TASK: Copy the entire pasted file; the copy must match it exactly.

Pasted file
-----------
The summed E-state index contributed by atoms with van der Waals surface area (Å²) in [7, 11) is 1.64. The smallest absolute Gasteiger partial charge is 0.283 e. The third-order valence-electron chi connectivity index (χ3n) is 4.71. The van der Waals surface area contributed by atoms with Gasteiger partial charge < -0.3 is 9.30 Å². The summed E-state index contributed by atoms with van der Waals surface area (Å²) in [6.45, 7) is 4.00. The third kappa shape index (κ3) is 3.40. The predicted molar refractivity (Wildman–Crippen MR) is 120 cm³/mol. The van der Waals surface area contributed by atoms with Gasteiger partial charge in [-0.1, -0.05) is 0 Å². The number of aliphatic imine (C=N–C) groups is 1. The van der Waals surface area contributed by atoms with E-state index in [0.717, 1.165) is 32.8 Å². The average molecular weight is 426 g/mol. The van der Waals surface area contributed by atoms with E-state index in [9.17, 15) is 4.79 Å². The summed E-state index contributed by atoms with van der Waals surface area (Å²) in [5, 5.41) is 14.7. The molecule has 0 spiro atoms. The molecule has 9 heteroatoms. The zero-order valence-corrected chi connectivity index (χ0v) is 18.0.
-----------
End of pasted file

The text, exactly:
The summed E-state index contributed by atoms with van der Waals surface area (Å²) in [7, 11) is 1.64. The smallest absolute Gasteiger partial charge is 0.283 e. The third-order valence-electron chi connectivity index (χ3n) is 4.71. The van der Waals surface area contributed by atoms with Gasteiger partial charge < -0.3 is 9.30 Å². The summed E-state index contributed by atoms with van der Waals surface area (Å²) in [6.45, 7) is 4.00. The third kappa shape index (κ3) is 3.40. The predicted molar refractivity (Wildman–Crippen MR) is 120 cm³/mol. The van der Waals surface area contributed by atoms with Gasteiger partial charge in [-0.1, -0.05) is 0 Å². The number of aliphatic imine (C=N–C) groups is 1. The van der Waals surface area contributed by atoms with E-state index in [0.717, 1.165) is 32.8 Å². The average molecular weight is 426 g/mol. The van der Waals surface area contributed by atoms with E-state index in [9.17, 15) is 4.79 Å². The summed E-state index contributed by atoms with van der Waals surface area (Å²) in [5, 5.41) is 14.7. The molecule has 0 spiro atoms. The molecule has 9 heteroatoms. The zero-order valence-corrected chi connectivity index (χ0v) is 18.0.